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a people’s republic of hypocrisy

by Archives September 2, 2008

China, with its rich and storied past, its first Olympic games, and its seven year old membership in the WTO, arguably now ranks as an international force to be reckoned with. But like a piece of gum stuck to an expensive shoe; there’s a whole lot of negative baggage clinging to China’s rise.
When the mayor of Beijing announced his plan to eradicate the slums scattered in and around the city, which are home to thousands of vital migrant workers, there was no reaction. The local government promised relocation and adequate compensation, yet very few workers ever received a single Yuan. They were simply kicked out.
A 2002 survey carried out by the local government found at least 330 villages with a total population of more than 800,000 migrants located in the eight urban districts of the city proper. By demolishing the slums migration to Beijing is discouraged, and subsequently the number of workers, which the city desperately needs, is reduced. Xinhua, the state controlled media, described it as a ‘renovating’ process. Likewise, the ten-foot brick walls posted in front of hundreds of local food stalls were explained as necessary to hide from western journalists. Most likely the CPC wanted to cover an eyesore that nonetheless reflects the heart and soul of Chinese culture.
A similar act of ‘beautification’ occurred at the opening ceremonies, when Lin Miaoke substituted for seven year-old singer Yang Peiyi due to her lack of ‘cuteness’ and stage presence. This hypocritical decision taken by the Politburo (political bureau) exemplifies the kind of superficiality that China takes great pride in. There is a tendency to sweep the subjects of inappropriate or unwanted foreign attention under a state rug; where there is no chance of it ever surfacing again.
We see this tendency expressed in the CPC’s treatment of the Tiananmen Square massacre, the S.A.R.S. outbreak, the Tibetan protests earlier this year, and now with the slums in Beijing. On August 7th two British graduates were deported when they participated in a pro-Tibetan protest, one of many around the city at that time. Along with dozens of foreign scalpers, more than fifty foreigners had been deported from China by the second week of the Games. But while isolated protests by Westerners can be ignored; what really irks the top brass are the increasingly frequent violent revolts by their own people.
Earlier this year in Yunnan province, three hundred people were arrested for protesting the opening of a new cement plant that had polluted their air and drinking water. It was just another example of the people being punished for demanding their basic rights. But the worst example of this censorship took place a week ago when two Beijing women in their late 70s were sentenced to a year “re-education through labor”. Their crime? Seeking permits to protest being forcefully evicted from their homes, in 2001, at one of the officially sanctioned areas established for the Olympic Games.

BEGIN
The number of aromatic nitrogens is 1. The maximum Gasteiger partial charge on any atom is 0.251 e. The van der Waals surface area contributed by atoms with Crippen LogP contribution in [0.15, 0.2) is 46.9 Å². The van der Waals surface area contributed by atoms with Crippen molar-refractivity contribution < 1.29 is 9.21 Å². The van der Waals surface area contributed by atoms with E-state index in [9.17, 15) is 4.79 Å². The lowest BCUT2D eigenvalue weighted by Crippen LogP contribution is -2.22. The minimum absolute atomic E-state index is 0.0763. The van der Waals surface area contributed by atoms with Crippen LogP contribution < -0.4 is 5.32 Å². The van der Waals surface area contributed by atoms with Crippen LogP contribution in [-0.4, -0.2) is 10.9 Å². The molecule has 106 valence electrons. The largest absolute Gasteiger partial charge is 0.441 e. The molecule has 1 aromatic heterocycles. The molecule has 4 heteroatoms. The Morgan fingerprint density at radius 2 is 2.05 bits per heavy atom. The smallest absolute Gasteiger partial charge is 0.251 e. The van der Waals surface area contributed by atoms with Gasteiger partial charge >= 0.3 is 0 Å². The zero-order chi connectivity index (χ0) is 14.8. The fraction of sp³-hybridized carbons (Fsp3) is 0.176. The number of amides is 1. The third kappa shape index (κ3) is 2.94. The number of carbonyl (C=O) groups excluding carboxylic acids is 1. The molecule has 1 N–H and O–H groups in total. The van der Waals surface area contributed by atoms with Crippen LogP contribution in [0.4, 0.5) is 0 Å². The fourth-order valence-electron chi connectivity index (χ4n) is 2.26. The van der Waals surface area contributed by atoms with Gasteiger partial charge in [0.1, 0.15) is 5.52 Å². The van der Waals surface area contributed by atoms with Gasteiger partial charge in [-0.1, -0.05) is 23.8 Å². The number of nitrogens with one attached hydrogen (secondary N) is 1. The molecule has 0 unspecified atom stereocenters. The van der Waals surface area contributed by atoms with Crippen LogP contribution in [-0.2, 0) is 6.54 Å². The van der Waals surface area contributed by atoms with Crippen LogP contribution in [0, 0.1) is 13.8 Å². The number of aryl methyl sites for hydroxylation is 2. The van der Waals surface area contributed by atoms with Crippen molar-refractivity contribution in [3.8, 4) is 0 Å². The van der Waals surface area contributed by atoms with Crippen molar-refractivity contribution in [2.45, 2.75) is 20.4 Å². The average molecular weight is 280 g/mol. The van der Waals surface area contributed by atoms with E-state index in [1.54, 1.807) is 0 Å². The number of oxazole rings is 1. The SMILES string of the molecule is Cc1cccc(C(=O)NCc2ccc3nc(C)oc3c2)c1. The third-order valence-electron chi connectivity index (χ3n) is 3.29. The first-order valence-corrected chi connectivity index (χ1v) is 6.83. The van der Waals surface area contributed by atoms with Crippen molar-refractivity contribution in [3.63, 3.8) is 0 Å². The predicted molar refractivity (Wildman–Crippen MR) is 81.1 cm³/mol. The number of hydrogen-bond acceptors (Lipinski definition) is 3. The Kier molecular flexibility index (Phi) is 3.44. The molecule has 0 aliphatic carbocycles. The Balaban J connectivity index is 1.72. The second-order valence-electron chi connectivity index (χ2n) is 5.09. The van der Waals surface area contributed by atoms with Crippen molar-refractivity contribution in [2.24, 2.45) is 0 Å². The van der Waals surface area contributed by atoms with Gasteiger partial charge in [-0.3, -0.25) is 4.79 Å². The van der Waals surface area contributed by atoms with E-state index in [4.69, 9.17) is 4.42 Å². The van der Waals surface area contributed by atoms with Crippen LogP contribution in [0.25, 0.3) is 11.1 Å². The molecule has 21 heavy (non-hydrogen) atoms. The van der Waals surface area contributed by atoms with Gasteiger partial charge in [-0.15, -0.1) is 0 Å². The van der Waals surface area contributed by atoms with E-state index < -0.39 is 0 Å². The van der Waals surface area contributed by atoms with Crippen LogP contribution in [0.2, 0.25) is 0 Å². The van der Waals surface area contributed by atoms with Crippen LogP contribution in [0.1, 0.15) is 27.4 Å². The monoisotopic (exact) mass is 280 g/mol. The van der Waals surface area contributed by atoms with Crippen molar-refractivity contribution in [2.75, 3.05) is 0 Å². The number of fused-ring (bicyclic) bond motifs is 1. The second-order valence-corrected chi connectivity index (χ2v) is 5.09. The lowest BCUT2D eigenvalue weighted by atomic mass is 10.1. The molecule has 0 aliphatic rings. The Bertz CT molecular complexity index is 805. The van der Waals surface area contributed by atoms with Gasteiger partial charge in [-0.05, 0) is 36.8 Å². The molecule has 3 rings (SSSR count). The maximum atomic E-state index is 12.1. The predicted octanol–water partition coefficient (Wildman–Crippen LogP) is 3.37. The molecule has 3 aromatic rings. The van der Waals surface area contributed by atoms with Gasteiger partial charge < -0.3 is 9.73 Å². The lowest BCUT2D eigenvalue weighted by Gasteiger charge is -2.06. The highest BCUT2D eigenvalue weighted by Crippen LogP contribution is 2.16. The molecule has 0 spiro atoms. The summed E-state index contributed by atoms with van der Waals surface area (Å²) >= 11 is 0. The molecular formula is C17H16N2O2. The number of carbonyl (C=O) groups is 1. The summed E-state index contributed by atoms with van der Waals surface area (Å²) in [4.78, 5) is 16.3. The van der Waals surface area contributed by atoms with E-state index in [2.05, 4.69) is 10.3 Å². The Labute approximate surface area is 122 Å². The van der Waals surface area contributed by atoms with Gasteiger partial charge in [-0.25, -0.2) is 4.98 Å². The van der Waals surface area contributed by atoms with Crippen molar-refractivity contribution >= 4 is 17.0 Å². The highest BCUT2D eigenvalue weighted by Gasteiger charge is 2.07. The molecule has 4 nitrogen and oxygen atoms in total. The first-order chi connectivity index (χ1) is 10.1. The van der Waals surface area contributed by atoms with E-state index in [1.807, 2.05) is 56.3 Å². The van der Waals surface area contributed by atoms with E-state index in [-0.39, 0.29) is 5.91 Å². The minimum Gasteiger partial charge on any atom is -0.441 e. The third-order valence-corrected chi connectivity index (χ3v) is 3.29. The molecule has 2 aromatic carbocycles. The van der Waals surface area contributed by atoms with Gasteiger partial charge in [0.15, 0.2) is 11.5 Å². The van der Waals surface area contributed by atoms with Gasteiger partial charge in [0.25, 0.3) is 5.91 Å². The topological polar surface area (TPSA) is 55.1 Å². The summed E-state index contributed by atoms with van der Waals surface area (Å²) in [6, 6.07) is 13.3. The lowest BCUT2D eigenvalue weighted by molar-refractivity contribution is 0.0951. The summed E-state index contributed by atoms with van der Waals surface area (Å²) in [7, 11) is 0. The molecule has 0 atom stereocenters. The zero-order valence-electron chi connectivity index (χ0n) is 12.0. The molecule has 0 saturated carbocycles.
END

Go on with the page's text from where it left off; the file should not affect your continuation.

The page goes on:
It all reminds me of the Simpsons episode where Marge goes to jail and the house becomes a complete mess. After sweeping everything under the rug in a fine example of Simpsons lethargy, it begins to take on a life of its own. China’s proverbial rug is nearly stretched to the limit and there’s precious little room left for more oppression.
The 1.13 billion citizens of this burgeoning entity known as the PRC are at a fork in the road. They can keep being manipulated and brainwashed by constant propaganda; and leave all their decisions to the Politburo bureaucracy. Or, they can fight back against the machine that has controlled them their entire lives. Over that decision we have no control.
The question for the international community should be whether to passively condemn China for the way it is; or gallop to the rescue. The world will be confronted with a similar dilemma in 2014 with the Olympic Games being hosted in Sochi, Russia. The belligerent tendencies in Russian policy may lead many countries to reconsider their participation. But, given that not a single country boycotted Beijing in 2008, it may be too much to hope for a different result in 2014. As it stands, we can only hope that one day “The People’s Republic” will truly live up to its name.

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